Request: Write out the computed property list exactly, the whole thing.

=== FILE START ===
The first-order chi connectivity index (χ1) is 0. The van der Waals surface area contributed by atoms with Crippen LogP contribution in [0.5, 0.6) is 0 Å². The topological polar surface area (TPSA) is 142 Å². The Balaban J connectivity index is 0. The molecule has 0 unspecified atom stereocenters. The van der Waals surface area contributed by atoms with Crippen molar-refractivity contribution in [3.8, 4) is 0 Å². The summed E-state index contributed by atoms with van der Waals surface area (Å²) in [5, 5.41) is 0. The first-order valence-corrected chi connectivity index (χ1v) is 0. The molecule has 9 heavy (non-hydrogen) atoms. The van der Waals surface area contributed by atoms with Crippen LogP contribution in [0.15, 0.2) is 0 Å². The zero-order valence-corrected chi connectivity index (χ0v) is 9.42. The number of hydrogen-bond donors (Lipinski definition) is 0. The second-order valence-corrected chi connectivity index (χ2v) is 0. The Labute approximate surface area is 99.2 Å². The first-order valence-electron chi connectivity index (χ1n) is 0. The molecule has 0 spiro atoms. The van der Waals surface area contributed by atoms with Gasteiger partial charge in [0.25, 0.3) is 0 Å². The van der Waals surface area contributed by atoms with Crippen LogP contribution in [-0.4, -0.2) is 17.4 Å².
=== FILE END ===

The first-order chi connectivity index (χ1) is 0. The van der Waals surface area contributed by atoms with Crippen LogP contribution in [0.5, 0.6) is 0 Å². The topological polar surface area (TPSA) is 142 Å². The Balaban J connectivity index is 0. The molecule has 0 unspecified atom stereocenters. The van der Waals surface area contributed by atoms with Crippen molar-refractivity contribution in [3.8, 4) is 0 Å². The summed E-state index contributed by atoms with van der Waals surface area (Å²) in [5, 5.41) is 0. The first-order valence-corrected chi connectivity index (χ1v) is 0. The molecule has 9 heavy (non-hydrogen) atoms. The van der Waals surface area contributed by atoms with Crippen LogP contribution in [0.15, 0.2) is 0 Å². The zero-order valence-corrected chi connectivity index (χ0v) is 9.42. The number of hydrogen-bond donors (Lipinski definition) is 0. The second-order valence-corrected chi connectivity index (χ2v) is 0. The Labute approximate surface area is 99.2 Å². The first-order valence-electron chi connectivity index (χ1n) is 0. The molecule has 0 spiro atoms. The van der Waals surface area contributed by atoms with Gasteiger partial charge in [0.25, 0.3) is 0 Å². The van der Waals surface area contributed by atoms with Crippen LogP contribution in [-0.4, -0.2) is 17.4 Å².